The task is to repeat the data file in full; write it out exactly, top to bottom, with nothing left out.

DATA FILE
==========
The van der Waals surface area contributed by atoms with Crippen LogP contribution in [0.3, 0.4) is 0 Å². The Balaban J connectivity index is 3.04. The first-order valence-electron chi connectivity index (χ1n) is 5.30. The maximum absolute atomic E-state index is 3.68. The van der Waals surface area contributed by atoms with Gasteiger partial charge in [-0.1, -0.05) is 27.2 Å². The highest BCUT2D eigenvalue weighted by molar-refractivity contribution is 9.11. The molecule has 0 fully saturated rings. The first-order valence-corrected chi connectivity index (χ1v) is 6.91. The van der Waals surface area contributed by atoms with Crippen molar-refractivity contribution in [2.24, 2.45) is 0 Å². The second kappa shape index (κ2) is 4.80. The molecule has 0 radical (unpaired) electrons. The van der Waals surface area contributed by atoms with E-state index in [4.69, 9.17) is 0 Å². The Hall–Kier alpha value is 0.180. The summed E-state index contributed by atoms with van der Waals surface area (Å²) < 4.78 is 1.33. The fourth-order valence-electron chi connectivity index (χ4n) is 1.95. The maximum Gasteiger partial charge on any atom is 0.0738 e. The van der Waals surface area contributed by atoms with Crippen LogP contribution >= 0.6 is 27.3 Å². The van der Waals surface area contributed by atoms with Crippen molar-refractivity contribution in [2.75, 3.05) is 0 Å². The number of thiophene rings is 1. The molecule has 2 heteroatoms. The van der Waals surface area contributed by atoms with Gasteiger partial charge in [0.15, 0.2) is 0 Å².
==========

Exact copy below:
The van der Waals surface area contributed by atoms with Crippen LogP contribution in [0.3, 0.4) is 0 Å². The Balaban J connectivity index is 3.04. The first-order valence-electron chi connectivity index (χ1n) is 5.30. The maximum absolute atomic E-state index is 3.68. The van der Waals surface area contributed by atoms with Gasteiger partial charge in [-0.1, -0.05) is 27.2 Å². The highest BCUT2D eigenvalue weighted by molar-refractivity contribution is 9.11. The molecule has 0 fully saturated rings. The first-order valence-corrected chi connectivity index (χ1v) is 6.91. The van der Waals surface area contributed by atoms with Crippen molar-refractivity contribution in [2.24, 2.45) is 0 Å². The second kappa shape index (κ2) is 4.80. The molecule has 0 radical (unpaired) electrons. The van der Waals surface area contributed by atoms with E-state index in [4.69, 9.17) is 0 Å². The Hall–Kier alpha value is 0.180. The summed E-state index contributed by atoms with van der Waals surface area (Å²) < 4.78 is 1.33. The fourth-order valence-electron chi connectivity index (χ4n) is 1.95. The maximum Gasteiger partial charge on any atom is 0.0738 e. The van der Waals surface area contributed by atoms with Crippen LogP contribution >= 0.6 is 27.3 Å². The van der Waals surface area contributed by atoms with Crippen molar-refractivity contribution in [2.75, 3.05) is 0 Å². The number of thiophene rings is 1. The molecule has 2 heteroatoms. The van der Waals surface area contributed by atoms with Gasteiger partial charge in [0.15, 0.2) is 0 Å².